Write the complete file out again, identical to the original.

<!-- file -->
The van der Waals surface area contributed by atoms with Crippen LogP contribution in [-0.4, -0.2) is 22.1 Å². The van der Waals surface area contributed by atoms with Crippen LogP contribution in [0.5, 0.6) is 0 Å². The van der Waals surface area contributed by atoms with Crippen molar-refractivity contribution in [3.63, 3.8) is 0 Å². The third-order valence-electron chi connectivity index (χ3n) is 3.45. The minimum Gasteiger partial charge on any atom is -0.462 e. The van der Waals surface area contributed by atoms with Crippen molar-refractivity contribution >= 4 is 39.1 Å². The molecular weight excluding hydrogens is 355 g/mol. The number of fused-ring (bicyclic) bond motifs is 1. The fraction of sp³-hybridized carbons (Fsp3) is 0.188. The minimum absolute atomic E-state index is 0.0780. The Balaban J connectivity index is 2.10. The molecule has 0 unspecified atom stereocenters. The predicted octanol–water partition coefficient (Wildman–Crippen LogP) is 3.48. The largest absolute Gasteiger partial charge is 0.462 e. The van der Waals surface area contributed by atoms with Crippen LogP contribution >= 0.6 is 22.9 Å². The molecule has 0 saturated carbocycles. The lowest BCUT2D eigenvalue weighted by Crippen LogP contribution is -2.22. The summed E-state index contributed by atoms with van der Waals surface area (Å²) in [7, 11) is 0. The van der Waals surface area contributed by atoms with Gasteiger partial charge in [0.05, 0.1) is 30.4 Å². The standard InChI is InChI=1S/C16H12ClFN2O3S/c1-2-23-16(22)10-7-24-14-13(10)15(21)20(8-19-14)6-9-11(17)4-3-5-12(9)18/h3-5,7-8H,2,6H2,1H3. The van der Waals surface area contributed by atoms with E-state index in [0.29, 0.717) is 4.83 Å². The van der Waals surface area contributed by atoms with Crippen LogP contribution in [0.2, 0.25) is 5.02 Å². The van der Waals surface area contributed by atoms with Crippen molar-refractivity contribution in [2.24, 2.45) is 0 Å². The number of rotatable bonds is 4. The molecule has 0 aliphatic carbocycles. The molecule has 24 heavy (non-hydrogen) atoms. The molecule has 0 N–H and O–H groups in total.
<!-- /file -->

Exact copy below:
The van der Waals surface area contributed by atoms with Crippen LogP contribution in [-0.4, -0.2) is 22.1 Å². The van der Waals surface area contributed by atoms with Crippen LogP contribution in [0.5, 0.6) is 0 Å². The van der Waals surface area contributed by atoms with Crippen molar-refractivity contribution in [3.63, 3.8) is 0 Å². The third-order valence-electron chi connectivity index (χ3n) is 3.45. The minimum Gasteiger partial charge on any atom is -0.462 e. The van der Waals surface area contributed by atoms with Crippen molar-refractivity contribution >= 4 is 39.1 Å². The molecular weight excluding hydrogens is 355 g/mol. The number of fused-ring (bicyclic) bond motifs is 1. The fraction of sp³-hybridized carbons (Fsp3) is 0.188. The minimum absolute atomic E-state index is 0.0780. The Balaban J connectivity index is 2.10. The molecule has 0 unspecified atom stereocenters. The predicted octanol–water partition coefficient (Wildman–Crippen LogP) is 3.48. The largest absolute Gasteiger partial charge is 0.462 e. The van der Waals surface area contributed by atoms with Crippen LogP contribution >= 0.6 is 22.9 Å². The molecule has 0 saturated carbocycles. The lowest BCUT2D eigenvalue weighted by Crippen LogP contribution is -2.22. The summed E-state index contributed by atoms with van der Waals surface area (Å²) in [7, 11) is 0. The van der Waals surface area contributed by atoms with Gasteiger partial charge in [0.05, 0.1) is 30.4 Å². The standard InChI is InChI=1S/C16H12ClFN2O3S/c1-2-23-16(22)10-7-24-14-13(10)15(21)20(8-19-14)6-9-11(17)4-3-5-12(9)18/h3-5,7-8H,2,6H2,1H3. The van der Waals surface area contributed by atoms with E-state index in [0.29, 0.717) is 4.83 Å². The van der Waals surface area contributed by atoms with Crippen LogP contribution in [0.2, 0.25) is 5.02 Å². The van der Waals surface area contributed by atoms with Crippen molar-refractivity contribution in [2.24, 2.45) is 0 Å². The number of rotatable bonds is 4. The molecule has 0 aliphatic carbocycles. The molecule has 24 heavy (non-hydrogen) atoms. The molecule has 0 N–H and O–H groups in total.